If you leave a continuous stream of steps behind, after a dark sottoportico the road stretches silently. Just a little further, in a small courtyard, there is an old door – like many others in Venice – with a set of brass bells at the side.
Inside, on the upper floor, the rooms are well divided, like they always are in the noblest palaces: a wide entrance at the centre and well distributed rooms at the two main sides.
The shape of furniture has left its mark on the brightly colored walls – Pompeian red and dark viridian to reclaim nobility – as if someone traced it to remember it. But the apartment is empty: only a wooden table – bright green, as well – has remained in the small kitchen. It was surely left there because it was not so precious. Continue Reading
[ *This recipe was made in collaboration with Amio pulses, you can read it even HERE, along with many other recipes made by me, Giulia and Valentina! ]
Early morning, almost dawn. I put on my rubber boots and, after a few steps, I turn right. It seems to be raining but it is only very wet. I cross the bridge over the canal which is lined by dark, too severe magnolias. The great gate is always open: it is a passage for the peasants working in the neighboring fields. There used to be a forest here – they told me – where famous people like Hemingway went hunting. Passing through that gate is like receiving a special permit to enter another time, for me. A double line of century-old poplars draws a long avenue and allows us only a glimpse of the central part of a big 18th century villa. There are wide untilled spaces which are kept as garden. The tall trees make boundaries disappear. Continue Reading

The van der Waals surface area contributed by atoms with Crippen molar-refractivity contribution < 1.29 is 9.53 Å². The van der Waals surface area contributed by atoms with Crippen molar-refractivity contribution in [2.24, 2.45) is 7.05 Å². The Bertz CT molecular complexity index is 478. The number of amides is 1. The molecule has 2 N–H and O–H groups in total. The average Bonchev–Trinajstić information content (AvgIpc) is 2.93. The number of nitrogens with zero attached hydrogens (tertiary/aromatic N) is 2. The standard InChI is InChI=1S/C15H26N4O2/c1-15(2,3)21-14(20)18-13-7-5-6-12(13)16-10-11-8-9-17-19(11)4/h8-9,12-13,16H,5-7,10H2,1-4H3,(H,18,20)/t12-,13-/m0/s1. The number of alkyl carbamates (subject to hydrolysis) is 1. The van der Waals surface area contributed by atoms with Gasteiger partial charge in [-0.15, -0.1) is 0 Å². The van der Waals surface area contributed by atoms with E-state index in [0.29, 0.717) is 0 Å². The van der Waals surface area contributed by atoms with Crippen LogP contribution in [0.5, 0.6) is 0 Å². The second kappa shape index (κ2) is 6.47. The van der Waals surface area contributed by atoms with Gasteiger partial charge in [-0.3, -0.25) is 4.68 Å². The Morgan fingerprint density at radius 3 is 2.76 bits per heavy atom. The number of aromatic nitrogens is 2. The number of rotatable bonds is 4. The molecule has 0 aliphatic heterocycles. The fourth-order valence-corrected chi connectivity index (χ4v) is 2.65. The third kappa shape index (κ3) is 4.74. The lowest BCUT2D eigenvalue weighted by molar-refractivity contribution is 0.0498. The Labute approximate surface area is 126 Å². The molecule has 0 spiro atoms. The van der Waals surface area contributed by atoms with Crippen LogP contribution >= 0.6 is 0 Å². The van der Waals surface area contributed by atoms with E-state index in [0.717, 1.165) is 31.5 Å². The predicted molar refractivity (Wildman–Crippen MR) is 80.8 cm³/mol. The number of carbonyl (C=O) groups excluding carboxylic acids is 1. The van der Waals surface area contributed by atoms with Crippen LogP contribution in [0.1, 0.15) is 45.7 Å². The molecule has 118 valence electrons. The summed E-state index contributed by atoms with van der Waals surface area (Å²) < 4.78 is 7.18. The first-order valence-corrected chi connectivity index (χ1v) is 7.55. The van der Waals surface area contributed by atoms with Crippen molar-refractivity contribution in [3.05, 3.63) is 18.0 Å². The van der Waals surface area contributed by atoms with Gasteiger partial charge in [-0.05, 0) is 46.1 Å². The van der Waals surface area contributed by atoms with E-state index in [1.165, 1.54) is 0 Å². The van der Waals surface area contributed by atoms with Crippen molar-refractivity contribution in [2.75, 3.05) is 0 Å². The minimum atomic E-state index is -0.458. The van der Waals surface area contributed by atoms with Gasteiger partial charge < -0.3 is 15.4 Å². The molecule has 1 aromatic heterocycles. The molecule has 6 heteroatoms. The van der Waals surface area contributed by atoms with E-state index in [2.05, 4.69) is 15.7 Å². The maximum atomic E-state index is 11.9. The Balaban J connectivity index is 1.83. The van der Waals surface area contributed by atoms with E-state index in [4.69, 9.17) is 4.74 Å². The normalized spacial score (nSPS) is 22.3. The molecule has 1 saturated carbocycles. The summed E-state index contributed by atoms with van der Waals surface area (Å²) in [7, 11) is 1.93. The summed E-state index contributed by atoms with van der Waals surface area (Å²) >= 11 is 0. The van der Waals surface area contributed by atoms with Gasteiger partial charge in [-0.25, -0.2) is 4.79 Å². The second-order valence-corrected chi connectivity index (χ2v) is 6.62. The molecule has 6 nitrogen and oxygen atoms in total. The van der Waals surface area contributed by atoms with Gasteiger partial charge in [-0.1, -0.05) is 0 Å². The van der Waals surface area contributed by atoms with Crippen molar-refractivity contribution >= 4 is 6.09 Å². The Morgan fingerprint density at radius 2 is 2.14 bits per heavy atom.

I’ve begun to smell in the air that Christmas was advancing towards us since early November, when the incredibly tempered Autumn still hadn’t showed any sign of crumbling away.
I wandered around Venice without my coat, looking at the first festive lights which were shamefully turned on in advance.. and with them, even a certain sense of bewilderment because, after all, this time of the year is a kind of gap: an ending and a beginning of many things.
I was born on the threshold between two years, just a few hours before midnight on the 31th December 1988, and so this is also – for me – the moment when one more year is literally added to my biographical age.